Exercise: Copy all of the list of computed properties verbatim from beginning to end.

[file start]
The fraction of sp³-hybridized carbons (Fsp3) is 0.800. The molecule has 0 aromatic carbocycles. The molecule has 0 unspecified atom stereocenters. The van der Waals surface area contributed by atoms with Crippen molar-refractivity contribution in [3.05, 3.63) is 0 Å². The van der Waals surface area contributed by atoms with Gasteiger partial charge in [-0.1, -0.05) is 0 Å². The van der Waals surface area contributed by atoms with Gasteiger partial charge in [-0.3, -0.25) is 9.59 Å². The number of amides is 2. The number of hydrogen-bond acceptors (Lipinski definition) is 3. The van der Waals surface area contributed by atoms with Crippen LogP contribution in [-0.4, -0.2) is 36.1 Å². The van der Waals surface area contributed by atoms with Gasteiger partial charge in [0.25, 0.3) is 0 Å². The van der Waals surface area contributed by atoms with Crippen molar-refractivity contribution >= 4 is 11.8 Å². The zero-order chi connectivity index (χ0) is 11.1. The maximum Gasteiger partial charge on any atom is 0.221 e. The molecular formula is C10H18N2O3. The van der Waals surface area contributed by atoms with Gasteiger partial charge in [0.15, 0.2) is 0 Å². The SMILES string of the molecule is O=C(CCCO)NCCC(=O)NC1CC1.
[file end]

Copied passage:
The fraction of sp³-hybridized carbons (Fsp3) is 0.800. The molecule has 0 aromatic carbocycles. The molecule has 0 unspecified atom stereocenters. The van der Waals surface area contributed by atoms with Crippen molar-refractivity contribution in [3.05, 3.63) is 0 Å². The van der Waals surface area contributed by atoms with Gasteiger partial charge in [-0.1, -0.05) is 0 Å². The van der Waals surface area contributed by atoms with Gasteiger partial charge in [-0.3, -0.25) is 9.59 Å². The number of amides is 2. The number of hydrogen-bond acceptors (Lipinski definition) is 3. The van der Waals surface area contributed by atoms with Crippen LogP contribution in [-0.4, -0.2) is 36.1 Å². The van der Waals surface area contributed by atoms with Gasteiger partial charge in [0.25, 0.3) is 0 Å². The van der Waals surface area contributed by atoms with Crippen molar-refractivity contribution >= 4 is 11.8 Å². The zero-order chi connectivity index (χ0) is 11.1. The maximum Gasteiger partial charge on any atom is 0.221 e. The molecular formula is C10H18N2O3. The van der Waals surface area contributed by atoms with Gasteiger partial charge in [0.15, 0.2) is 0 Å². The SMILES string of the molecule is O=C(CCCO)NCCC(=O)NC1CC1.